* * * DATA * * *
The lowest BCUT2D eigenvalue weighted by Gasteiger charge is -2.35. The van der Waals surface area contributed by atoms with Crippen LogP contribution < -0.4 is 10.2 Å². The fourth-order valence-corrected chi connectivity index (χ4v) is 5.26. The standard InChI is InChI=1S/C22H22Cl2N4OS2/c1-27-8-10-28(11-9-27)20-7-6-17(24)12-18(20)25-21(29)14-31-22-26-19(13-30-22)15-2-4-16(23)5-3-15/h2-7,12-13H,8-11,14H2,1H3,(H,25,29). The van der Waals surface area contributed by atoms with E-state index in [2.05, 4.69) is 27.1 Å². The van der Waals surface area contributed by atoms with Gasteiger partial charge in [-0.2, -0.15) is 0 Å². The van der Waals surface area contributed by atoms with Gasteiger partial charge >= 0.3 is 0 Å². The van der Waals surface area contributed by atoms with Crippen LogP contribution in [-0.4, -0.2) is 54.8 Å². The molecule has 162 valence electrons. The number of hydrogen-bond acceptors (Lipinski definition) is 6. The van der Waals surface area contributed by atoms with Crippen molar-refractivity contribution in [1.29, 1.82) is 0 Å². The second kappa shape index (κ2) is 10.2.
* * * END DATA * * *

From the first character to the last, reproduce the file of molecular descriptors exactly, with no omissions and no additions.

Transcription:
The lowest BCUT2D eigenvalue weighted by Gasteiger charge is -2.35. The van der Waals surface area contributed by atoms with Crippen LogP contribution < -0.4 is 10.2 Å². The fourth-order valence-corrected chi connectivity index (χ4v) is 5.26. The standard InChI is InChI=1S/C22H22Cl2N4OS2/c1-27-8-10-28(11-9-27)20-7-6-17(24)12-18(20)25-21(29)14-31-22-26-19(13-30-22)15-2-4-16(23)5-3-15/h2-7,12-13H,8-11,14H2,1H3,(H,25,29). The van der Waals surface area contributed by atoms with E-state index in [2.05, 4.69) is 27.1 Å². The van der Waals surface area contributed by atoms with Gasteiger partial charge in [-0.2, -0.15) is 0 Å². The van der Waals surface area contributed by atoms with Gasteiger partial charge >= 0.3 is 0 Å². The van der Waals surface area contributed by atoms with Crippen LogP contribution in [-0.4, -0.2) is 54.8 Å². The molecule has 162 valence electrons. The number of hydrogen-bond acceptors (Lipinski definition) is 6. The van der Waals surface area contributed by atoms with Crippen molar-refractivity contribution in [1.29, 1.82) is 0 Å². The second kappa shape index (κ2) is 10.2.